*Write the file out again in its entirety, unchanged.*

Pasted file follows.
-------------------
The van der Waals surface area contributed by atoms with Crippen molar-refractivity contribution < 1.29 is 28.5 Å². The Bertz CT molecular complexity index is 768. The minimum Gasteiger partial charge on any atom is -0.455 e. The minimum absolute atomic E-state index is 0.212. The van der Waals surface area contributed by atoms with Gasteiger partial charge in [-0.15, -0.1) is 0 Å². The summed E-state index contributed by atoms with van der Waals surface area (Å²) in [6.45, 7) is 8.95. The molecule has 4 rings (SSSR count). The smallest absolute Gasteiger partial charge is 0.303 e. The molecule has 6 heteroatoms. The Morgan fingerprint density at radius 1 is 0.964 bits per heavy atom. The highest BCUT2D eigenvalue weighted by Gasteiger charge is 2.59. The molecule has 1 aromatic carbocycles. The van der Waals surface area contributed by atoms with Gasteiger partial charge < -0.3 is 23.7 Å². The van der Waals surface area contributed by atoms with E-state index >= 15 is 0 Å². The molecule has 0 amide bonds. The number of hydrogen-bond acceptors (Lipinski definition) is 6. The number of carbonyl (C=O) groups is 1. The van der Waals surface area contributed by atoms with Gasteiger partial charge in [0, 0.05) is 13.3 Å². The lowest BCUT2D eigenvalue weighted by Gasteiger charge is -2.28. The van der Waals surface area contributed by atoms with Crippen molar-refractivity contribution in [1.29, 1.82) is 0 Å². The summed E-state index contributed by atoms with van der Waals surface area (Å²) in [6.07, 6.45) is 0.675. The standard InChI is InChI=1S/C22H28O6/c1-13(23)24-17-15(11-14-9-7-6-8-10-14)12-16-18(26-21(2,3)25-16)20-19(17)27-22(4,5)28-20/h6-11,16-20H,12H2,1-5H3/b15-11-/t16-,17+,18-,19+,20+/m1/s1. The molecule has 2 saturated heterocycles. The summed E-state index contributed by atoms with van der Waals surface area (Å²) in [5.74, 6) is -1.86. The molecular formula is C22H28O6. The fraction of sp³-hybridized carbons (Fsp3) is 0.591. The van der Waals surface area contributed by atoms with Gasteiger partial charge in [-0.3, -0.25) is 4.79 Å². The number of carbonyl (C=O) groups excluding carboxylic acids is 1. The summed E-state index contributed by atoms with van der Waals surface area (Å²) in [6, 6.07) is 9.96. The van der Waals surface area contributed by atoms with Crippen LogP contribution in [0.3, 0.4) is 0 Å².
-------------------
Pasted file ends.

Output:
The van der Waals surface area contributed by atoms with Crippen molar-refractivity contribution < 1.29 is 28.5 Å². The Bertz CT molecular complexity index is 768. The minimum Gasteiger partial charge on any atom is -0.455 e. The minimum absolute atomic E-state index is 0.212. The van der Waals surface area contributed by atoms with Gasteiger partial charge in [-0.15, -0.1) is 0 Å². The summed E-state index contributed by atoms with van der Waals surface area (Å²) in [6.45, 7) is 8.95. The molecule has 4 rings (SSSR count). The smallest absolute Gasteiger partial charge is 0.303 e. The molecule has 6 heteroatoms. The Morgan fingerprint density at radius 1 is 0.964 bits per heavy atom. The highest BCUT2D eigenvalue weighted by Gasteiger charge is 2.59. The molecule has 1 aromatic carbocycles. The van der Waals surface area contributed by atoms with Gasteiger partial charge < -0.3 is 23.7 Å². The van der Waals surface area contributed by atoms with E-state index >= 15 is 0 Å². The molecule has 0 amide bonds. The number of hydrogen-bond acceptors (Lipinski definition) is 6. The number of carbonyl (C=O) groups is 1. The van der Waals surface area contributed by atoms with Gasteiger partial charge in [0, 0.05) is 13.3 Å². The lowest BCUT2D eigenvalue weighted by Gasteiger charge is -2.28. The van der Waals surface area contributed by atoms with Crippen molar-refractivity contribution in [1.29, 1.82) is 0 Å². The summed E-state index contributed by atoms with van der Waals surface area (Å²) in [6.07, 6.45) is 0.675. The standard InChI is InChI=1S/C22H28O6/c1-13(23)24-17-15(11-14-9-7-6-8-10-14)12-16-18(26-21(2,3)25-16)20-19(17)27-22(4,5)28-20/h6-11,16-20H,12H2,1-5H3/b15-11-/t16-,17+,18-,19+,20+/m1/s1. The molecule has 2 saturated heterocycles. The summed E-state index contributed by atoms with van der Waals surface area (Å²) in [5.74, 6) is -1.86. The molecular formula is C22H28O6. The fraction of sp³-hybridized carbons (Fsp3) is 0.591. The van der Waals surface area contributed by atoms with Gasteiger partial charge in [-0.3, -0.25) is 4.79 Å². The number of carbonyl (C=O) groups excluding carboxylic acids is 1. The summed E-state index contributed by atoms with van der Waals surface area (Å²) in [6, 6.07) is 9.96. The van der Waals surface area contributed by atoms with Crippen LogP contribution in [0.3, 0.4) is 0 Å².